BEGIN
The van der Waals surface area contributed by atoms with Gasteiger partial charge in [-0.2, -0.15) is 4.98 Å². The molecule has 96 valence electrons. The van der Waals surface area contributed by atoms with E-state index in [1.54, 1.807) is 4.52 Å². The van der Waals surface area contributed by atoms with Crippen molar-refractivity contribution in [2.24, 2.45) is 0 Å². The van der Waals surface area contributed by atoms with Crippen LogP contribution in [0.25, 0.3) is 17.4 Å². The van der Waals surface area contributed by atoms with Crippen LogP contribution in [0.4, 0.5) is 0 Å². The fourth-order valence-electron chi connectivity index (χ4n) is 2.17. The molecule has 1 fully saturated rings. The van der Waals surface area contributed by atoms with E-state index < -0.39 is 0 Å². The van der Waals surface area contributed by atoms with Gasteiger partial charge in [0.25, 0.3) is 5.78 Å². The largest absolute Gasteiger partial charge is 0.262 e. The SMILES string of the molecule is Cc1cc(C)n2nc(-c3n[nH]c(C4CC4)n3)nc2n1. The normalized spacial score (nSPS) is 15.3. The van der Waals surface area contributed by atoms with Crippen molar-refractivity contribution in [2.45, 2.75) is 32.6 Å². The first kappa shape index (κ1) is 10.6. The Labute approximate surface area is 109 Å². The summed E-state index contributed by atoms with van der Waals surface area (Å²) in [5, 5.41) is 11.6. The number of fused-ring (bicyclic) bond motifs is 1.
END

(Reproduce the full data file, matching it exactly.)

The van der Waals surface area contributed by atoms with Gasteiger partial charge in [-0.2, -0.15) is 4.98 Å². The molecule has 96 valence electrons. The van der Waals surface area contributed by atoms with E-state index in [1.54, 1.807) is 4.52 Å². The van der Waals surface area contributed by atoms with Crippen molar-refractivity contribution in [2.24, 2.45) is 0 Å². The van der Waals surface area contributed by atoms with Crippen LogP contribution in [0.25, 0.3) is 17.4 Å². The van der Waals surface area contributed by atoms with Crippen LogP contribution in [0.4, 0.5) is 0 Å². The fourth-order valence-electron chi connectivity index (χ4n) is 2.17. The molecule has 1 fully saturated rings. The van der Waals surface area contributed by atoms with E-state index < -0.39 is 0 Å². The van der Waals surface area contributed by atoms with Gasteiger partial charge in [0.25, 0.3) is 5.78 Å². The largest absolute Gasteiger partial charge is 0.262 e. The SMILES string of the molecule is Cc1cc(C)n2nc(-c3n[nH]c(C4CC4)n3)nc2n1. The normalized spacial score (nSPS) is 15.3. The van der Waals surface area contributed by atoms with Crippen molar-refractivity contribution in [2.45, 2.75) is 32.6 Å². The first kappa shape index (κ1) is 10.6. The Labute approximate surface area is 109 Å². The summed E-state index contributed by atoms with van der Waals surface area (Å²) in [5, 5.41) is 11.6. The number of fused-ring (bicyclic) bond motifs is 1.